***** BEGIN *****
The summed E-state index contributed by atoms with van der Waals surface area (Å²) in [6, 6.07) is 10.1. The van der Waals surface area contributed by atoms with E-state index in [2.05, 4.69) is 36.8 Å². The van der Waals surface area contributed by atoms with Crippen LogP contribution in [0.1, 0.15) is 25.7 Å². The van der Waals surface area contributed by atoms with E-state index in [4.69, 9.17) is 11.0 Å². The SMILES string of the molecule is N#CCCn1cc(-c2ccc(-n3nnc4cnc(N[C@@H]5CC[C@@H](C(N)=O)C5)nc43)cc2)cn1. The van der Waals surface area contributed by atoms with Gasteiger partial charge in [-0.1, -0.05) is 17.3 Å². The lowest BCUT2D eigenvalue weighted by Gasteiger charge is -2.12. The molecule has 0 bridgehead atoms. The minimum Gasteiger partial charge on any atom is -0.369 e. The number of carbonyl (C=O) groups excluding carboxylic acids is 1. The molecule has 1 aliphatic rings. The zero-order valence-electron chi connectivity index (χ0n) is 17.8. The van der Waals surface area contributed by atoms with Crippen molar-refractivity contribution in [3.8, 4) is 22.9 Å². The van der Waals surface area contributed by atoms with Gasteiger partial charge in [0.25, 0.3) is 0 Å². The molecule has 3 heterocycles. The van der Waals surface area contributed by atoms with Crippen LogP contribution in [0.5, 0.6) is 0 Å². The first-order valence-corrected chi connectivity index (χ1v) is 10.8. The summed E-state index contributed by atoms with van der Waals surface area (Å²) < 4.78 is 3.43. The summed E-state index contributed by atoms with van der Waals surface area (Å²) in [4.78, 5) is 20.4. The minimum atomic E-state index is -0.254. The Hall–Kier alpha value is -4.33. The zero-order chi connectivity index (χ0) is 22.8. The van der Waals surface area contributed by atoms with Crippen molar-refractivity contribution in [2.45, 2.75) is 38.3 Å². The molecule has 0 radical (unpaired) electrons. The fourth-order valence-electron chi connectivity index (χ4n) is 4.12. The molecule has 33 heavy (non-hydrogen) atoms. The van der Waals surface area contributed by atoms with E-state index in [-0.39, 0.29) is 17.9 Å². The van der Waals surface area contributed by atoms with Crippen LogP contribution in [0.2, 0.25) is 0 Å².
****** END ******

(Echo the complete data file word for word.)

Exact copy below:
The summed E-state index contributed by atoms with van der Waals surface area (Å²) in [6, 6.07) is 10.1. The van der Waals surface area contributed by atoms with E-state index in [2.05, 4.69) is 36.8 Å². The van der Waals surface area contributed by atoms with Crippen LogP contribution in [0.1, 0.15) is 25.7 Å². The van der Waals surface area contributed by atoms with E-state index in [4.69, 9.17) is 11.0 Å². The SMILES string of the molecule is N#CCCn1cc(-c2ccc(-n3nnc4cnc(N[C@@H]5CC[C@@H](C(N)=O)C5)nc43)cc2)cn1. The van der Waals surface area contributed by atoms with Gasteiger partial charge in [-0.1, -0.05) is 17.3 Å². The lowest BCUT2D eigenvalue weighted by Gasteiger charge is -2.12. The molecule has 0 bridgehead atoms. The minimum Gasteiger partial charge on any atom is -0.369 e. The number of carbonyl (C=O) groups excluding carboxylic acids is 1. The molecule has 1 aliphatic rings. The zero-order valence-electron chi connectivity index (χ0n) is 17.8. The van der Waals surface area contributed by atoms with Crippen molar-refractivity contribution in [3.8, 4) is 22.9 Å². The van der Waals surface area contributed by atoms with Gasteiger partial charge in [0.25, 0.3) is 0 Å². The molecule has 3 heterocycles. The van der Waals surface area contributed by atoms with Crippen LogP contribution in [0.5, 0.6) is 0 Å². The first-order valence-corrected chi connectivity index (χ1v) is 10.8. The summed E-state index contributed by atoms with van der Waals surface area (Å²) < 4.78 is 3.43. The summed E-state index contributed by atoms with van der Waals surface area (Å²) in [4.78, 5) is 20.4. The minimum atomic E-state index is -0.254. The Hall–Kier alpha value is -4.33. The zero-order chi connectivity index (χ0) is 22.8. The van der Waals surface area contributed by atoms with Crippen molar-refractivity contribution in [2.45, 2.75) is 38.3 Å². The molecule has 0 radical (unpaired) electrons. The fourth-order valence-electron chi connectivity index (χ4n) is 4.12. The molecule has 33 heavy (non-hydrogen) atoms. The van der Waals surface area contributed by atoms with E-state index in [-0.39, 0.29) is 17.9 Å². The van der Waals surface area contributed by atoms with Crippen LogP contribution in [0.2, 0.25) is 0 Å².